While growing up, I never knew I would be a teacher someday. I didn’t appreciate a profession that promised rewards only in heaven. I was of the opinion that if one worked tirelessly for eight hours, 5 days a week; impacting lives and molding future leaders, the relevant rewards should be non-negotiable. The saying, “life happens,” has today become my reality. I am one of the ‘privileged’ who humbly wear the teacher tag but yes, I consider myself truly privileged.
These past two years as a teacher have been filled with experiences and opportunities to learn, unlearn and relearn every detail about this noble profession. It is special to me because it has further strengthened my advocacy for the advancement of gender equality, provided a platform to inspire young minds to take up action in creating the future they deserve and more importantly, I am a huge part of my students’ lives. This is priceless and I am forever thankful that this profession found me.
When the coronavirus pandemic caused the closure of schools in March, I was deeply worried. I thought about the millions of students who had the school as their safe spaces. Some “escape” to school to be separated from their abusers, some see schools as their access to emancipation etc. Parents, on the other hand, revered educational institutions highly because it made them focus on work. Sadly, all these were grossly altered by the pandemic. The rate of gender-based violence increased exponentially, children were locked down with their violators/abusers, all forms of physical interactions with their fellow students were restricted but the silver lining? Parents became home school tutors during online lessons. They were involved as should be.
No doubts, the pandemic revealed the faulty lines in various systems of the economy and education was not left out. The theme for this year’s celebration is, “Teachers: Leading in Crisis, Reimagining the Future.” In a joint statement from UNESCO, ILO, UNICEF and EDUCATIONAL INTERNATIONAL, it was clearly stated that teachers around the world showed great innovations in ensuring that learning ought not to be disrupted. This is a day to consider listening to the voices of teachers because they are major stakeholders in the realization of a more sustainable world where education is free and accessible to all regardless of gender, background and nationality.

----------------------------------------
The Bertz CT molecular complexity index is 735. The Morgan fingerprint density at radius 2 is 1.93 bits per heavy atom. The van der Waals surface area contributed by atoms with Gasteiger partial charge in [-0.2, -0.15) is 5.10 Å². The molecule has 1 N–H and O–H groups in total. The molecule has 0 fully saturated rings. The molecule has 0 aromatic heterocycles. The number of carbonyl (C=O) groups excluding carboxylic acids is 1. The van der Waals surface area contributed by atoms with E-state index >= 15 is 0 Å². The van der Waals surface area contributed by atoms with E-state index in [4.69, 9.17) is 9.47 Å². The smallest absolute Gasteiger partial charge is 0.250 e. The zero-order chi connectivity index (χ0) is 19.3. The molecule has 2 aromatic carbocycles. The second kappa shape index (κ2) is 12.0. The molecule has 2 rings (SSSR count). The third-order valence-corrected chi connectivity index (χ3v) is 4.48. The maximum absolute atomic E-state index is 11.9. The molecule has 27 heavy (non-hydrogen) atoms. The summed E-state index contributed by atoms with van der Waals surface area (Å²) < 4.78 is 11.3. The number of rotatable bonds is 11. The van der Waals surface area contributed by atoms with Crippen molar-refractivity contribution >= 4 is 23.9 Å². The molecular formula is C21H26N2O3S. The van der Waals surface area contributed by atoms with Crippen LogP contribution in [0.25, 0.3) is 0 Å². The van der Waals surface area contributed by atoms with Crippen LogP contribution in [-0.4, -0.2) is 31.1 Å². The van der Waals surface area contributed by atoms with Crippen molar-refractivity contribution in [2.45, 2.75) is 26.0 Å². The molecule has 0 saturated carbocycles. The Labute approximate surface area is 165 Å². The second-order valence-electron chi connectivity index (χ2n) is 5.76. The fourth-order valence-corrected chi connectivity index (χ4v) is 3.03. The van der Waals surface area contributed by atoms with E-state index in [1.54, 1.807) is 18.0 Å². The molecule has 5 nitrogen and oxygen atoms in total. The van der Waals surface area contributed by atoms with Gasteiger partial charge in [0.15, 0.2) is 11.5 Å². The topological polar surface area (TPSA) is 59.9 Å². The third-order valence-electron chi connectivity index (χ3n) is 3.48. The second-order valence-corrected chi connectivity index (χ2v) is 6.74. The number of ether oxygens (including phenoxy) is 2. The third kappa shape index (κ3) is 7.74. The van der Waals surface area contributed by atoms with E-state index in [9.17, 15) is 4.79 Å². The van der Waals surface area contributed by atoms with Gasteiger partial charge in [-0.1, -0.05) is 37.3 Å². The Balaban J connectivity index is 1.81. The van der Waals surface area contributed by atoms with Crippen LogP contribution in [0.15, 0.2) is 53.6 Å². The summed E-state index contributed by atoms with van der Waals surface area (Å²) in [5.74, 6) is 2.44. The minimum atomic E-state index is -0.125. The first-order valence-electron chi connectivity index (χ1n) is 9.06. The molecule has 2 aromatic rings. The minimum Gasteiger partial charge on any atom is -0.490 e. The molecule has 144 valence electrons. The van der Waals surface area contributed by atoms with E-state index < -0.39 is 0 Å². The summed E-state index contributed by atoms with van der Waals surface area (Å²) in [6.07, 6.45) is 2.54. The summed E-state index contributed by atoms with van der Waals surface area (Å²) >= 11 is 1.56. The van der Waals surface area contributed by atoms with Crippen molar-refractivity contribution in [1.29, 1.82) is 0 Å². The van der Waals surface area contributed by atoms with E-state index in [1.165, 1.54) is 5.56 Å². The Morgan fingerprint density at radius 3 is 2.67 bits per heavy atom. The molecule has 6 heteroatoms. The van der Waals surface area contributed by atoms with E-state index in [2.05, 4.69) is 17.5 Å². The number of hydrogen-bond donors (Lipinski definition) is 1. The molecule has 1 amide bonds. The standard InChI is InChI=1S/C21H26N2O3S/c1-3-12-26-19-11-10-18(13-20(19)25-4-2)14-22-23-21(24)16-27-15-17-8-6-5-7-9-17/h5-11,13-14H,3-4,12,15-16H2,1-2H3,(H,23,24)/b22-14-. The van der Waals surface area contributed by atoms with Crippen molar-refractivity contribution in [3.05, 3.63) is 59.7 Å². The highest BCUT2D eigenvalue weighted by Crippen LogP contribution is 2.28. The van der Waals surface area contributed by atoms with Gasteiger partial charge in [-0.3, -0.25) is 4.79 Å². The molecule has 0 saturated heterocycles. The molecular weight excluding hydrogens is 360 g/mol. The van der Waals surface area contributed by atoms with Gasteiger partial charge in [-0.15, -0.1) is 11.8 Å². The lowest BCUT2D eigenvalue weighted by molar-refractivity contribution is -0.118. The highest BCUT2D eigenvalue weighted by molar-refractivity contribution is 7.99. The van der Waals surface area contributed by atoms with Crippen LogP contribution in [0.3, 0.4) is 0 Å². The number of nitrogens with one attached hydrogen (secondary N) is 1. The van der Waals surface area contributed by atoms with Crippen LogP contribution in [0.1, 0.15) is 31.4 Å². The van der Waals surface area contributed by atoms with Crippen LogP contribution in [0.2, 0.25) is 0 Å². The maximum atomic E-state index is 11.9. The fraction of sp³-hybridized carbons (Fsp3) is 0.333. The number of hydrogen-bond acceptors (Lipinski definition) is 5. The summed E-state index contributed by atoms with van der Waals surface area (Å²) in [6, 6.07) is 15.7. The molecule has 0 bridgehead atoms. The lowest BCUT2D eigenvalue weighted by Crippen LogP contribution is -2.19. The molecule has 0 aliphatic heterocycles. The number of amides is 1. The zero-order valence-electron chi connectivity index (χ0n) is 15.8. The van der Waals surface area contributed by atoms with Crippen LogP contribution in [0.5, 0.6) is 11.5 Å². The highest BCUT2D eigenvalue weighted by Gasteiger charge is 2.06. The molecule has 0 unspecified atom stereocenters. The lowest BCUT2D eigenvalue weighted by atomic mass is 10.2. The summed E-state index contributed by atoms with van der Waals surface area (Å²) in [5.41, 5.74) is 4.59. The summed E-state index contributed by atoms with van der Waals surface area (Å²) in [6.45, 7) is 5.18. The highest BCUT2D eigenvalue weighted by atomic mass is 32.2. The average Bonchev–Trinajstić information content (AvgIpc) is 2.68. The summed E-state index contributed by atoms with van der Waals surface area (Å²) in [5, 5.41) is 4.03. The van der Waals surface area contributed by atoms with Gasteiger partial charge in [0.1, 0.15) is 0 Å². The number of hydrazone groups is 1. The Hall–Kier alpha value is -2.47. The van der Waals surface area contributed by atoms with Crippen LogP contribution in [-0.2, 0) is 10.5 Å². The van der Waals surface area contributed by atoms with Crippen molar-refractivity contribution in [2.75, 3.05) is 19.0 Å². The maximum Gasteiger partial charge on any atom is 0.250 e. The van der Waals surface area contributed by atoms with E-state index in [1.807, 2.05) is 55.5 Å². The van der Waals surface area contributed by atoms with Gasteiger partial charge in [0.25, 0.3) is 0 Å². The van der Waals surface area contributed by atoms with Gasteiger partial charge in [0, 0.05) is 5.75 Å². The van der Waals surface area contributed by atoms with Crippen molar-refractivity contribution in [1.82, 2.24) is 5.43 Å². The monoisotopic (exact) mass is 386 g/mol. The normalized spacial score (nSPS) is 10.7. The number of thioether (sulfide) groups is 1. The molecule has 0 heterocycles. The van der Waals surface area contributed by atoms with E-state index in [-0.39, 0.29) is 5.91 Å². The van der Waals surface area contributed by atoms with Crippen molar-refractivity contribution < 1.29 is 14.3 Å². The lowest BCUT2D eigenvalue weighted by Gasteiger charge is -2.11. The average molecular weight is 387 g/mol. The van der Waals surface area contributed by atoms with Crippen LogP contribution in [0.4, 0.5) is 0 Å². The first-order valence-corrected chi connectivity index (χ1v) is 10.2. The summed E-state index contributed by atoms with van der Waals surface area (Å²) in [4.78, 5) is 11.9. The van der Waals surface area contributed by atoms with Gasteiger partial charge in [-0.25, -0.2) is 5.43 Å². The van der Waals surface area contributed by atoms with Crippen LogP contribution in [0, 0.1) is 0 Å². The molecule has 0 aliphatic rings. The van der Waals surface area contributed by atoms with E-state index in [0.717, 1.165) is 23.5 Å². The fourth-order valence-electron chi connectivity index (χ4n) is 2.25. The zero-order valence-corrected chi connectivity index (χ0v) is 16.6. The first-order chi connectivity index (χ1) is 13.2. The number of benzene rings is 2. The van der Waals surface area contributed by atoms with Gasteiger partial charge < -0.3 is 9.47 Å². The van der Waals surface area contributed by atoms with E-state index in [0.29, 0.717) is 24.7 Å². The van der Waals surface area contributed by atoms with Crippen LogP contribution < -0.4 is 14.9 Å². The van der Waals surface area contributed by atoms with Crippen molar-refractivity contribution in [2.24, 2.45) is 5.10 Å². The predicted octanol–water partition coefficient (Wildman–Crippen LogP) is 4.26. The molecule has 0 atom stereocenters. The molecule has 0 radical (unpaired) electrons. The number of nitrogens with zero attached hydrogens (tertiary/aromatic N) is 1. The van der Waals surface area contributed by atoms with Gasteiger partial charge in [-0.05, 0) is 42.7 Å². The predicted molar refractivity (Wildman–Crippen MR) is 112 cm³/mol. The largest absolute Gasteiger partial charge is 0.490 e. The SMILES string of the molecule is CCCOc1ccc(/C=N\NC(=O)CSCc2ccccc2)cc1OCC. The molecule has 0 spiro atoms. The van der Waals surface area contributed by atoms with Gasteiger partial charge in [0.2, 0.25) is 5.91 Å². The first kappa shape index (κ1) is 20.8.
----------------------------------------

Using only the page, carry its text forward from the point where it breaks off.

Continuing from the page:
Achieving the Sustainable Development Goal 4, Quality Education, is a global urgency because of the positive impact education has on the development of any nation. Shaping the future of education largely depends on the quality of trainings and benefit packages being provided for teachers as well as by teachers. During the lockdown, teachers in local communities devised means to include children from ‘underserving’ communities with no access to internet services in lessons. This was to close the gap of inequalities and inequities already caused by the pandemic. Some teachers volunteered to be radio school instructors to reach a wide range of children, even the vulnerable population.
Education in most developing countries is in a sorry state and this does not inspire the desired change. Regardless of the fact that no one prepared for a pandemic, it is clear that the education sector should be much more organized. Teachers should be included at decision making tables that seek to formulate policies on promoting Quality Education. There should also be a statutory budget allocation for the sector which must cover relevant remuneration options to ensure maximal productivity.
More so, it is important to digitize education. The world is now tech-driven and provisions must be made for everyone, everywhere. It no longer makes sense that only those who can afford education, have access to it. The fight to end mediocre approaches towards education is a fight for justice and equality.
Let’s join hands together to create formidable structures for quality education in our local communities, countries and the world at large. Only by doing this, do we reimagine the future – our future.